“No.” Dean licked his lips and sniffed. “Without you alive, I’d have had no reason to fight my way out of purgatory, Sam.” He shrugged. “I just wouldn’t.”
“But, Dean, this new thing with Gadreel, I can’t even …” He looked away, eyes burning.
“Yes, I do. I was wrong. I should have …” His throat tightened around the words, and he took a deep breath. “I should have let you go, but you were there because of me. I was fucked up when I got back from purgatory, and I punished you for trying to get on with your life and find some happiness.”
“It wasn’t like that, Dean. I thought you were dead. I was a mess, but last time I tried to get you back, and look what happened – I ended up listening to Ruby and starting the Apocalypse.”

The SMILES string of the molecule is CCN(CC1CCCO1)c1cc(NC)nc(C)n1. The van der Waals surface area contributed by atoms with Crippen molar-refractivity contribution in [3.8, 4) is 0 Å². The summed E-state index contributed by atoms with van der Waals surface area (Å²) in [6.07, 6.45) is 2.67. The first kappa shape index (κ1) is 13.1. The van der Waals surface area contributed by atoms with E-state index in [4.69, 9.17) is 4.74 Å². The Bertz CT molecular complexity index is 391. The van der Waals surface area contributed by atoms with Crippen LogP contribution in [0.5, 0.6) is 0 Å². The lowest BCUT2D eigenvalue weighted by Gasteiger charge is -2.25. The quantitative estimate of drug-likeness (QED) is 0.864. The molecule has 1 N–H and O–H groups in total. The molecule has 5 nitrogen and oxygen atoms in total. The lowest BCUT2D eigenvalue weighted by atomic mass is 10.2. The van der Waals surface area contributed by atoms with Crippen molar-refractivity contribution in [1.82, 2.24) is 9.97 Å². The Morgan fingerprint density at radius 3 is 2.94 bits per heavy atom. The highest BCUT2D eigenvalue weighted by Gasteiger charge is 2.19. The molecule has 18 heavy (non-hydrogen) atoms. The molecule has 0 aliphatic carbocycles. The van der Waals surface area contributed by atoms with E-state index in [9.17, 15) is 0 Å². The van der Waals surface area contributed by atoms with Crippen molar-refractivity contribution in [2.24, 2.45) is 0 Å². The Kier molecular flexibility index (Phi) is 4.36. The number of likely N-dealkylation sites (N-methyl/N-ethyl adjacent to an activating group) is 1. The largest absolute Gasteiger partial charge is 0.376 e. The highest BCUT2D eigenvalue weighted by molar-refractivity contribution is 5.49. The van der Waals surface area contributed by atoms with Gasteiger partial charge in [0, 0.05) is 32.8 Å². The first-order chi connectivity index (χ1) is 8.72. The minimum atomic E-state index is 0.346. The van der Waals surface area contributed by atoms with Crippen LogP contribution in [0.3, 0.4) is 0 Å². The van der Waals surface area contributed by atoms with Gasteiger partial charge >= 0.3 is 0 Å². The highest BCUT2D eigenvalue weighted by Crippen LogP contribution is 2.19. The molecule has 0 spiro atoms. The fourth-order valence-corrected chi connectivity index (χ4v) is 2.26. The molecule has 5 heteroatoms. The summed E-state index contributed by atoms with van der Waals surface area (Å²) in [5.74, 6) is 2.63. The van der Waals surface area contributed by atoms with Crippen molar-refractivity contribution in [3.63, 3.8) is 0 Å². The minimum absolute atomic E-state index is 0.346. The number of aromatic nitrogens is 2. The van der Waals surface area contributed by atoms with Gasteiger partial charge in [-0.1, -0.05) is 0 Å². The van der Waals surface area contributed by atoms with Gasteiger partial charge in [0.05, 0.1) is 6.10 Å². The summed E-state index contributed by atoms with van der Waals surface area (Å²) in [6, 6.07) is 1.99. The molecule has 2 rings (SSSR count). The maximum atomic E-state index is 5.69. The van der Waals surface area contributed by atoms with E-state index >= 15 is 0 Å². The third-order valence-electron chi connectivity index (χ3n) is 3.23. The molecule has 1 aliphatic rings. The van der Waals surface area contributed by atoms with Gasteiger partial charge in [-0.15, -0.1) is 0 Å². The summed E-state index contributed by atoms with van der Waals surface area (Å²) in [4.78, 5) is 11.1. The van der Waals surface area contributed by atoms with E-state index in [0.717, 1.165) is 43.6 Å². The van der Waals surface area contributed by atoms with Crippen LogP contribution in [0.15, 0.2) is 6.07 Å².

“Hey, I was in on that too,” Dean said. “And Cas. There’s plenty of blame to go around.”
“Yeah, well, I ran,” Sam said. “I shouldn’t have abandoned Kevin. That’s on me and no one else.”
“The point is that I was wrong to guilt you over that the way I did,” Dean said.
“Yeah, well, I was wrong about Benny,” Sam said. “He was your friend.”
“Yeah,” Dean said. “So, I saw you lying in that hospital bed and it was on me.”
“Yes, it was,” Dean argued. “I shouldn’t have done that to you, and I should have done the trials. I let you down.”
“No, Sam, I just wanted to give you a chance to have that normal life with the girl and the dog and … what I did, I don’t blame you for not trusting me or forgiving me. What I did was worse than death. I get that now.”
“Look, I know I fucked up, Sam.” Dean squinted against the rays of the morning sun as he looked off across the field. “But the fact is you are important. You are, not just to me, but to the world. You save lives. And for all my fuck ups, I wouldn’t have done any good without you.”